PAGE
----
In many ways, Rakugo is the art form of storytelling: an array of well known tales, documented in script-like forms for the performers to memorise and recite during a performance. The well known nature and the content of rakugo tales, essentially means that the performance; not the story itself; is the main attraction. It’s the personality, diversity of self-invented styles and the performer’s ability to invade the audience’s collective consciousness that makes the art form worthwhile. In turn, this art form creates an expressive window for the audience to peek into the self-reflections of Shouwa Genroku Rakugo Shinjuu’s characters.
It is this reason, that Shouwa Genroku’s understated character drama captured so much of my appreciative consciousness, with a story that boils down to 2 men trying to find their sense of self, in a world that has moved on. There’s a gradual yet…easily detectable sense and style of knowledgeable framing and sophisticated theatricality that bathes in the style of mid-20th century Japan, where cinematography and meaningful angle choices creates a sense of intimacy, amplified by the stunning voice work by a team of well-utilised actors; infinitely imperative in the world of rakugo and entertainment.
Final say: FOLLOW WEEKLY
Needless to say, this is the hidden gem of the season. Any advocate of good storytelling or those willing to indulge upon the pleasures of culture, should be keeping this on the watchlist from beginning to the eventual bitter end.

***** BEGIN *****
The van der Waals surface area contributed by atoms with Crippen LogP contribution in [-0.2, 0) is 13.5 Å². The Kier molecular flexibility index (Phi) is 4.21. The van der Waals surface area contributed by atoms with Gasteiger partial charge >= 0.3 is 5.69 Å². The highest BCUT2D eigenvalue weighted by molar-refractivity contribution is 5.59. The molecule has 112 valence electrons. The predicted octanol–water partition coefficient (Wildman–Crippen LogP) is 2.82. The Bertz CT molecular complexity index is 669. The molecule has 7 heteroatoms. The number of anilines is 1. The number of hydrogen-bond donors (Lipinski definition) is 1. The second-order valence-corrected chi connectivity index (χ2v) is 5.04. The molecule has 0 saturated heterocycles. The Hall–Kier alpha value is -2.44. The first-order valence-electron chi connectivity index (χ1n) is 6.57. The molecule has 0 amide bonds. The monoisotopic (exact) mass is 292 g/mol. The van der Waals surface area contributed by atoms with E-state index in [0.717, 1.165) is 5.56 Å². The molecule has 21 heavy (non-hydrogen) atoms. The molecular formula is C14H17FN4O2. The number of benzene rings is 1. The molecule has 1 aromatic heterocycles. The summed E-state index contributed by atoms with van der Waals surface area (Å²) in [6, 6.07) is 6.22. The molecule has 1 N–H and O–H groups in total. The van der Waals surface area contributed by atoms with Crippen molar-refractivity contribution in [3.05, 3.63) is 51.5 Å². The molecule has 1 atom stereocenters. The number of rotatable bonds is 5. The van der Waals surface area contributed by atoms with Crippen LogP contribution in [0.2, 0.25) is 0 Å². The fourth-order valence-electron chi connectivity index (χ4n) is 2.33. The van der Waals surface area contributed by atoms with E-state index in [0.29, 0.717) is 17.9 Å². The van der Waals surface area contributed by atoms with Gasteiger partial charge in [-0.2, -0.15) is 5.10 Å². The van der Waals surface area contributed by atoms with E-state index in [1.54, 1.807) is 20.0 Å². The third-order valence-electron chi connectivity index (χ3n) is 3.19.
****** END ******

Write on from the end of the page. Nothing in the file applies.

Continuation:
By all means, HOLD FOR MARATHON, if you desire what I expect to be, a deeply interwoven web of beautiful character and human expressiveness, that extends across a timespan and storytelling mastery that is bound to leave you breathless.
Snow White with the Red Hair 2 | Akagami no Shirayuki-hime 2
Director: Masahiro Ando
Animation Production: Bones
Genres: Drama, Romance, Fairy Tale
Episodes watched/aired: 3/8
Shirayuki’s journey for self-improvement continues. And…I have nothing much to say about it at the moment (note the ‘episode watched’ count).
The quiet character interactions throughout the series so far have pretty much defined the meat and bones of the series: a cast of characters who strive to better themselves. And it’s where they start that makes the whole journey so interesting to follow, as the different starting podiums for each characters means steps for self-improvement and judgement are fundamentally different.
If any character perfectly defines this sentiment, it’s Raj. Truly, when a series can somehow turn a worthless throwaway bastard from one season into an awkward and likeable prince who’s trying to improve his standings in his own way, it’s a keeper.
Final say: FOLLOW WEEKLY
As I’m currently following the solidly produced broadcast dub by Funimation, I’m a bit behind in the following, but my judgements changed little from the previous series: this is a quietly enjoyable show with plenty of gentle cuteness to go around.
After totally NOT rushing this post due to the despicable timing of this publication release, and the unexpected pace of the mounting assignments from a new university semester, I bid you all farewell once again. Until my next post, じゃあね！(jaane!)